Graduation Thesis Writing 2021

Undergraduate Thesis Writing

Please fill out this form if you’re interested in writing a thesis under the supervision of Prof. Dias: https://forms.gle/3joGVnq7kb8ixSB76. Note that even though it says on the syllabus and in the student portal that my undergraduate thesis advising class is on Saturday, that is not true. The days and times for advising can be negotiated between the student and teacher, so there’s a lot of flexibility.

If you’re a 4th year student in the English Department and interested in the possibility of writing a graduation thesis, please come to Joseph Dias’ office (15-1015) to discuss the possibility. By signing up to write a graduation thesis, you are enrolling in an 8-credit, year-long “course.” It can be a rich, rewarding process and give you a great feeling of satisfaction when it’s completed. [Students in Dias’ “Communication Gairon” may feel free to arrange an appointment to chat about writing a graduation thesis by sending a direct message to him through Edmodo.]

To help you decide if you would really like to write a graduation thesis, Dias will show you theses that were written by his previous graduation thesis students. These are the titles of some of these dissertations:

Exploring conflict resolution style in interpersonal relationships

Sentiment analysis applied to news coverage of the Syrian refugee crisis on BBC

Perceptions of happiness in Japan

Exploring how bilinguals communicate differently when conversing in different languages: The secret of bilingualism

A study of laughter and American political humor

Content analysis of high school EFL textbooks used by Japanese and foreign teachers in Japan

Takes on individualism and collectivism between the United States and Japan in terms of love

Media portrayals of Muslims and Islam of the West and Japan

Components of happiness in different cultures

Differing self-concepts and attitudes toward self-disclosure in Chinese foreign students and Japanese students in Japan

Gender differences in perceptions of role appropriacy between returnee and non-returnee students in a TV drama

Comparison of the difficulties of medical translation between students of the humanities and medical students

Comparative study of English education in Japan and Pakistan

Comparing the identities of American and Japanese rappers and their listeners through music videos and interviews

Perception and self-perceptions of returnees from the inside and outside: Negotiating returnee identity

Cross-cultural business communication research: The circumstances of Japanese in multicultural companies

Identifying and explaining cultural differences in post traumatic stress disorder

How different presentation modes and speaker characteristics affect an audience’s views on social issues

Graduation Theses that Dias supervised in past years

Undergraduate research and thesis supervision will be conducted in the following areas:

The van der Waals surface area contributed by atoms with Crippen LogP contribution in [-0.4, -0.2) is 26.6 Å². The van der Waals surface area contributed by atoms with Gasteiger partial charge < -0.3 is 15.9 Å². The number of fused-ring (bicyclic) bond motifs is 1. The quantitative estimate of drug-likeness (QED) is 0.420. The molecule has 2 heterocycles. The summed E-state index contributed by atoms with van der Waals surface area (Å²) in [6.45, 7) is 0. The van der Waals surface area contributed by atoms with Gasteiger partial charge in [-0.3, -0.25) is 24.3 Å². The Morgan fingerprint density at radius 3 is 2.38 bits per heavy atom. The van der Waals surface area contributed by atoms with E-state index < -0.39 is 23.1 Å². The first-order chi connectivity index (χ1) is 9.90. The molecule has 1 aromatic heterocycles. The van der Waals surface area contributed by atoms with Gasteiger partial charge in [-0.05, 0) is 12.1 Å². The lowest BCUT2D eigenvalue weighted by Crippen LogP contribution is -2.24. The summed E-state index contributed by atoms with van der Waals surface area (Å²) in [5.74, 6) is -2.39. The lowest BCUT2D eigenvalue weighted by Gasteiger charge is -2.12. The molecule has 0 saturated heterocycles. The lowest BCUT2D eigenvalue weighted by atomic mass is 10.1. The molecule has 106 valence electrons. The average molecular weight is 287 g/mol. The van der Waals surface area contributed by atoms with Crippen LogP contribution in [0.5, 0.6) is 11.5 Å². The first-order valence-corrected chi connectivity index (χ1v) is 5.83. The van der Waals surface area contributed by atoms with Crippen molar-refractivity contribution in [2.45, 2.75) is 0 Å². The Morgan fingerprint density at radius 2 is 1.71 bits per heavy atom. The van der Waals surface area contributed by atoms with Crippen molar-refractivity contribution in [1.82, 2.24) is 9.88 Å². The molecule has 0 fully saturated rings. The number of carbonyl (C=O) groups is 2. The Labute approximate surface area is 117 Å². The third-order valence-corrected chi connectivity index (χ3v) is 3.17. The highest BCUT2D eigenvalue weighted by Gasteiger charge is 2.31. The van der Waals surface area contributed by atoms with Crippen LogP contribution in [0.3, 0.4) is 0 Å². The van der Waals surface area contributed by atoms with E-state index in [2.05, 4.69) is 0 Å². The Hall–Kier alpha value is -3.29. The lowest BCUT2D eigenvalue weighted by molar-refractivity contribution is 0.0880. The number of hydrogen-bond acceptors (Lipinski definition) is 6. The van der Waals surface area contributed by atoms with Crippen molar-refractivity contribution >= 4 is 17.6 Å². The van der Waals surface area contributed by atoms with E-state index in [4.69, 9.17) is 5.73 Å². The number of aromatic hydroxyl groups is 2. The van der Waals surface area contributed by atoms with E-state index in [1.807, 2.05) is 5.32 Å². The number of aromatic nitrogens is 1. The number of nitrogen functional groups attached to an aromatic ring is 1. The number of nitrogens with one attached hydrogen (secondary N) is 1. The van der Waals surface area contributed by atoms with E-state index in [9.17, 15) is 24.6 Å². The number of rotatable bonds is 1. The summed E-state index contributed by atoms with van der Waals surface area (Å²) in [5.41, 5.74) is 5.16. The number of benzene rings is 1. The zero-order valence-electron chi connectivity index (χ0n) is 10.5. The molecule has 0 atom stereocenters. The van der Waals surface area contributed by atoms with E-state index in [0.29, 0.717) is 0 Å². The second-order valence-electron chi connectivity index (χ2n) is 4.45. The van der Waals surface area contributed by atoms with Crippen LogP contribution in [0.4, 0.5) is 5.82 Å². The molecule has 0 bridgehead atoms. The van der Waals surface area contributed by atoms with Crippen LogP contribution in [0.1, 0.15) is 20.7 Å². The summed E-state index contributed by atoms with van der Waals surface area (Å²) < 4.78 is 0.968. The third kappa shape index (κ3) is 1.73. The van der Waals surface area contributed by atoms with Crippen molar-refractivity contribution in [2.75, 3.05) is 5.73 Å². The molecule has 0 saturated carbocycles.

• any aspect of Intercultural communication
  • TESOL (Teaching English to Speakers of Other Languages)
  • ESP (English for Specific Purposes — particularly health care settings)
  • CALL (Computer Assisted Language Learning)
  • Curriculum and Program Development

Students will learn how to…

* read and understand the structure of academic articles.

* conduct library and Internet research to seek out and research a topic of interest.

* create a thesis statement.

* make a research plan.

* write an outline.

* gather data in a systematic way.

* use a vareity of analytic tools to interpret results

* write a coherent and comprehensible thesis.

* use academic conventions for citing sources and to properly quote, summarize and paraphrase.

By the end of April: Decide on a thesis and write a preliminary thesis statement

By the end of May: Prepare an outline after consulting the research literature in the area of research selected.

By the end of June: Complete a review of the literature and write an annotated bibliography.

By the end of July: Refine the thesis statement and outline, if necessary. A plan for the gathering of original data should be in place. [NOTE: Close consultation with your advisor is especially important at this point.]

By the beginning of September: Conduct the research investigation (i.e., collect original data) using the method(s) decided on after consulting with your advisor. Begin analyzing the data.

By the end of September: Complete the analysis of data. Submit a projected abstract (subject to later refinement).

By the end of October: Decide on section headings for the thesis and determine how your research findings fit into the literature. Submit a first draft of the thesis to your advisor.

By the end of November: Revise or add any parts of the thesis deemed necessary by your advisor.

By the second week of December: Submit your completed thesis, along with an abstract.